Kirsty Walters

Kirsty Walters, PhD
Female Reproduction (Basic and Translational Sciences)

Senior Lecturer in Women’s and Children’s Health, Faculty of Medicine, University of New South Wales, Australia
Associate Professor Walters’ research interests include understanding the mechanisms regulating female reproductive biology, endocrinology and physiology. In particular, her research has focused on understanding the role androgens play in regulating female fertility and polycystic ovary syndrome (PCOS). Findings from this research is aimed at identifying therapeutic targets for improved treatment of female infertility and the wide range of adverse metabolic health issues associated with PCOS.

Adam Watkins

Adam Watkins, PhD
Environmental Effects on Reproduction, Development and Offspring Health

Assistant Professor in Reproductive Biology, Faculty of Medicine and Health Sciences, University of Nottingham, UK
Dr Watkins’ research interests focus on the connection between parental diet, gamete quality, preimplantation embryo development and offspring cardio-metabolic health in mice models. Dr Watkins’ current research is on understanding how a father’s diet at the time of conception impacts on sperm epigenetic status and testicular function, preimplantation embryo development, fetal growth and placental function. The intention of this research is to provide better information for intending fathers on how their lifestyle may affect the quality of their sperm and the health of their offspring.

Nick Wheelhouse

Nick Wheelhouse, PhD
Reproductive Infectious Diseases

Lecturer, School of Applied Sciences, Edinburgh Napier University, UK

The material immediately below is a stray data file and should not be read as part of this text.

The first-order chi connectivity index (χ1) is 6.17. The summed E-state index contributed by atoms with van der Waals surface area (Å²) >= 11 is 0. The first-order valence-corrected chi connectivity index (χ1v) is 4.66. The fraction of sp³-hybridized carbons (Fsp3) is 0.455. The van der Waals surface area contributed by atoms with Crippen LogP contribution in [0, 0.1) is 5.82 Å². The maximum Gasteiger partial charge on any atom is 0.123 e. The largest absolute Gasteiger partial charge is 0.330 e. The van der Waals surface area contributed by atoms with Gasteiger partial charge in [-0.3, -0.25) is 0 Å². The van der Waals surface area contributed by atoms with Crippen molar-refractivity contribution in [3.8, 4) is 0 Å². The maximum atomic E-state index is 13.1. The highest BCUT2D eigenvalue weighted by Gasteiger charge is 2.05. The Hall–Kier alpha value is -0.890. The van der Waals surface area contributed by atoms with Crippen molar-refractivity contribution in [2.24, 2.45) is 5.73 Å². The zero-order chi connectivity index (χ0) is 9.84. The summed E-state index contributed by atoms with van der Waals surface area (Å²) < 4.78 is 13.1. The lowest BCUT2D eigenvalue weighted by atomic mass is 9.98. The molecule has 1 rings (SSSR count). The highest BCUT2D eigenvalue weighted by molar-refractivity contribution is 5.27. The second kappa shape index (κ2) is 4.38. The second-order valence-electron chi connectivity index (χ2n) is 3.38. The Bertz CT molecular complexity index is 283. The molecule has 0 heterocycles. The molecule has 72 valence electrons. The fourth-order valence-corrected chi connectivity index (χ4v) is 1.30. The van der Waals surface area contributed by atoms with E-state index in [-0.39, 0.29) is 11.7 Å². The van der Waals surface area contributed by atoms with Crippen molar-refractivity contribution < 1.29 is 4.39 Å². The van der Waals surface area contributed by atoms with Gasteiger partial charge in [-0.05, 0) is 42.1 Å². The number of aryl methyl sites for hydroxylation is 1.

Dr Wheelhouse’s research interests focus upon understanding the role of bacterial pathogens in pregnancy loss within people and livestock. His current research includes studying the routes of transmission of bacterial zoonoses in livestock-rearing communities within sub-Saharan Africa and investigations into the potential effects of bacteria on steroid hormone action in the uterus.

Suzannah Williams

Suzannah Williams, PhD
Lay Editor

Principal Investigator/Research Group Leader; Lead of Ovarian Research for the Oxford Future Fertility Trust, Nuffield Department of Women's and Reproductive Health, University of Oxford, UK
Dr Williams works in the field of ovarian physiology with a focus on ovarian dysfunction, primary ovarian insufficiency and fertility preservation using a variety of models including mice, sheep and rats. She manages a multidisciplinary research programme and leads the human female fertility preservation research (Future Fertility Trust) and also the Rhino Fertility Project. The overarching aim of her research is to develop techniques for fertility preservation for girls and women and also endangered species. She also has a strong interest in scientific communication.

Editors' declarations are listed in the journal's Disclosure Policy.